Bristol First UK City To Ban Diesel-Powered Cars From Its Center

Bristol has become the first city in the United Kingdom that has decided to ban diesel cars from its center. More specifically, the Bristol City Council has approved plans to ban all diesel cars from a small area of the city center between 7 am and 3 pm in a bid to improve its poor air quality.

According to sources, this won’t affect privately-owned cars, but diesel-powered lorries, vans, buses and taxis, who will be forced to pay a fee. Taxis and vans will be charged £9 per day, while HGV operators will have to pay £100 to enter the wider zone.

Related: Denmark Wants EU To Phase Out Diesel And Petrol Vehicles From 2030

“These ambitious plans demonstrate our commitment to tackling air pollution so we meet legal limits within the shortest time, without disproportionately affecting citizens on lower incomes which would happen with a blanket approach to charging vehicles”, the Mayor of Bristol, Marvin Rees, said.

“Protecting the most vulnerable people from pollution is central to these plans and we have ensured that all impacts have been carefully considered. If approved, mitigation measures will support those most affected, especially those living in the most deprived communities.”

Nicholas Lyes, head of roads policy at the RAC, commented: “We recognize that efforts must be made to clean up the city’s air but as things stand, the impact of the proposals published today on people who currently drive diesel vehicles would be unprecedented. That major routes in, out and around the city would become out of bounds, with diesel vehicles forced onto other roads, which risks causing congestion problems where they don’t exist at the moment.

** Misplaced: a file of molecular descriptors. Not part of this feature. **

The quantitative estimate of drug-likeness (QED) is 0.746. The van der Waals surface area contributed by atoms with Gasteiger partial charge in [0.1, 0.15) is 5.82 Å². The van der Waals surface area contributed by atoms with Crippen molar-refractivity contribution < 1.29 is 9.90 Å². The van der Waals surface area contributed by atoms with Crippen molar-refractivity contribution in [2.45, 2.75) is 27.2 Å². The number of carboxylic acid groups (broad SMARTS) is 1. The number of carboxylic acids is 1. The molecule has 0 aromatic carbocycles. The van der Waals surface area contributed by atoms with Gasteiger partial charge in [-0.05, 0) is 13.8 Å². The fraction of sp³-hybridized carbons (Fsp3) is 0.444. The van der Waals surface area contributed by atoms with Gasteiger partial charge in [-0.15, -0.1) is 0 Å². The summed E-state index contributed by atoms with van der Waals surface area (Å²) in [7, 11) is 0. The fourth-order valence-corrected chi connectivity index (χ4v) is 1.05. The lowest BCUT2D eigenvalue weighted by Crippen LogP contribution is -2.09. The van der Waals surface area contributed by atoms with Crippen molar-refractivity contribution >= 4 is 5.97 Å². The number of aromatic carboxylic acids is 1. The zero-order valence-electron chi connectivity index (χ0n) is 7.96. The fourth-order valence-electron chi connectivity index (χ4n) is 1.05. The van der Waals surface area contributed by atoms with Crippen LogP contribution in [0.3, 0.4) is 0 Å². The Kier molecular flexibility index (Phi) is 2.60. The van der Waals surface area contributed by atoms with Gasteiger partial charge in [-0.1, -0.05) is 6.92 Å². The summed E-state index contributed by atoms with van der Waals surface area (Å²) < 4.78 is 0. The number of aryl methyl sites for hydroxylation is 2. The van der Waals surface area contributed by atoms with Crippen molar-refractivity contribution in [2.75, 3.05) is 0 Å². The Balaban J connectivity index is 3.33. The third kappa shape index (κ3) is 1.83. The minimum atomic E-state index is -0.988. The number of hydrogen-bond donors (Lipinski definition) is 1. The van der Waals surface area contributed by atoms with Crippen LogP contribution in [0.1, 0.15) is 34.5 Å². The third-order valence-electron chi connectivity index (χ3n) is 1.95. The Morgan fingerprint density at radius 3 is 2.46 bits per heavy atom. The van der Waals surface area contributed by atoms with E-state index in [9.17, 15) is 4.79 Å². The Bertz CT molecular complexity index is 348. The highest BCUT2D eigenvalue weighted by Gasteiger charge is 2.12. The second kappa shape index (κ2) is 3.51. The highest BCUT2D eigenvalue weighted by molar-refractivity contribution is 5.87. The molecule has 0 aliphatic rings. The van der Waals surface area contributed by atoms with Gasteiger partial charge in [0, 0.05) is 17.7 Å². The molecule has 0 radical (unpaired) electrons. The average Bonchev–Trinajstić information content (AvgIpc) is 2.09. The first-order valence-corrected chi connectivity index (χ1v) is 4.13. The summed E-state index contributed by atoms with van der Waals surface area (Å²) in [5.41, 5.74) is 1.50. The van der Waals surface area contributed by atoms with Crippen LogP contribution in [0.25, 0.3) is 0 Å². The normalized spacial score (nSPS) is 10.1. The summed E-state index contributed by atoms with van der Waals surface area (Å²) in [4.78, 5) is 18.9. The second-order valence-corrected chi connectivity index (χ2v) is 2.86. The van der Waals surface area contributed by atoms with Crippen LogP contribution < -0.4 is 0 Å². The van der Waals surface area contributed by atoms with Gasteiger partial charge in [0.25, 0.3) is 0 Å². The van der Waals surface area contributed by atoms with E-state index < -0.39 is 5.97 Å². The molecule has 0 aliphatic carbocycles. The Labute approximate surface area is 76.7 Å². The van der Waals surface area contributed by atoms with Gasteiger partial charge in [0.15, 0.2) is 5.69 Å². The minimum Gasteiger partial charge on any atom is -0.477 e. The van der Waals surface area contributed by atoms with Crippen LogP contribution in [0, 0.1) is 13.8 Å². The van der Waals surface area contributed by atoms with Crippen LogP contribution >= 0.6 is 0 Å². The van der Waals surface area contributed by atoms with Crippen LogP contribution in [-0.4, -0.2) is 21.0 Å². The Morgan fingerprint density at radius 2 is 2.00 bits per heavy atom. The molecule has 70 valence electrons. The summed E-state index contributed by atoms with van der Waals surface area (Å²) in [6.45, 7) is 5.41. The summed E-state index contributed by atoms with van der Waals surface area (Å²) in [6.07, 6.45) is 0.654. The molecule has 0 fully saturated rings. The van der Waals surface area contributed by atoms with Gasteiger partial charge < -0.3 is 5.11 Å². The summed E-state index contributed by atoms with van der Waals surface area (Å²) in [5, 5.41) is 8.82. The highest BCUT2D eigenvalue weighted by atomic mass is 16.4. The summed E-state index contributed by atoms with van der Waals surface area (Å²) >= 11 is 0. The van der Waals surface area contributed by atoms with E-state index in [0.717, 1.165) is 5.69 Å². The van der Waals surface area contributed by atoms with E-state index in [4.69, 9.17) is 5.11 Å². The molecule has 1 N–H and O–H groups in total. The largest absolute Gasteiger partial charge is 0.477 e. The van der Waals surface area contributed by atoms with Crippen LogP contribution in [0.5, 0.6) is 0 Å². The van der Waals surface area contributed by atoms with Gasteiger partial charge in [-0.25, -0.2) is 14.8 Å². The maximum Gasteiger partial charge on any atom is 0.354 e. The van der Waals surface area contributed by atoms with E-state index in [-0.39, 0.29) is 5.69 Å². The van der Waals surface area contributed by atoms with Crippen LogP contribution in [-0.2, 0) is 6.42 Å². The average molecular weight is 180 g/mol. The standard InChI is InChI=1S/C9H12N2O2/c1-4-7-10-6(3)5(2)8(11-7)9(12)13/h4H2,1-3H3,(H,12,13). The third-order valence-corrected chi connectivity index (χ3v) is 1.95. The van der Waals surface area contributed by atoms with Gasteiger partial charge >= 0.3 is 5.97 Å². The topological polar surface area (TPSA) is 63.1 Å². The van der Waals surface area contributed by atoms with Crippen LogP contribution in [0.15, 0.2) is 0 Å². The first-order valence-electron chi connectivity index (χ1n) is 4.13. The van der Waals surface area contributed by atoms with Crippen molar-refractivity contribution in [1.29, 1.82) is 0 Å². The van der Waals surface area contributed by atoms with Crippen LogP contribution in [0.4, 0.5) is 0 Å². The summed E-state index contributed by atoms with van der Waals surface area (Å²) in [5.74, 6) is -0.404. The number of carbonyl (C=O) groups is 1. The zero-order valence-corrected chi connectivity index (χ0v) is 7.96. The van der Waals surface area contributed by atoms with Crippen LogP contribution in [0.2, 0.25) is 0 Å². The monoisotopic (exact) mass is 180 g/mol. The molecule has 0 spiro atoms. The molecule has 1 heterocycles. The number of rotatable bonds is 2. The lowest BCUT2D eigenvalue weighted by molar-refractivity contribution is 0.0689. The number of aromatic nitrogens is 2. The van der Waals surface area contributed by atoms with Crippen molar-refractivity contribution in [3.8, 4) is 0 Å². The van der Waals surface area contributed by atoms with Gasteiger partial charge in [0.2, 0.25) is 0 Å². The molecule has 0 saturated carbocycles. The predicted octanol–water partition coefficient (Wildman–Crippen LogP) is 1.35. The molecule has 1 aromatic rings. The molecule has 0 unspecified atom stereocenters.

“Bristol has bold plans to improve its public transport system, but major improvements like its mooted rapid transit system or even more park and ride sites are still many years from becoming a reality. In the meantime, many drivers are faced with having to use their car for journeys in and around the city simply because there are no affordable, reliable alternatives. This would become more difficult under these plans.”

Lyes also pointed out another important parameter: that there are drivers of diesel-powered cars who are still into a finance package and will be forced to pay a penalty if they terminate it earlier. Moreover, those who driver older cars would have to switch to something newer – again, something that’s not financially feasible for everyone.

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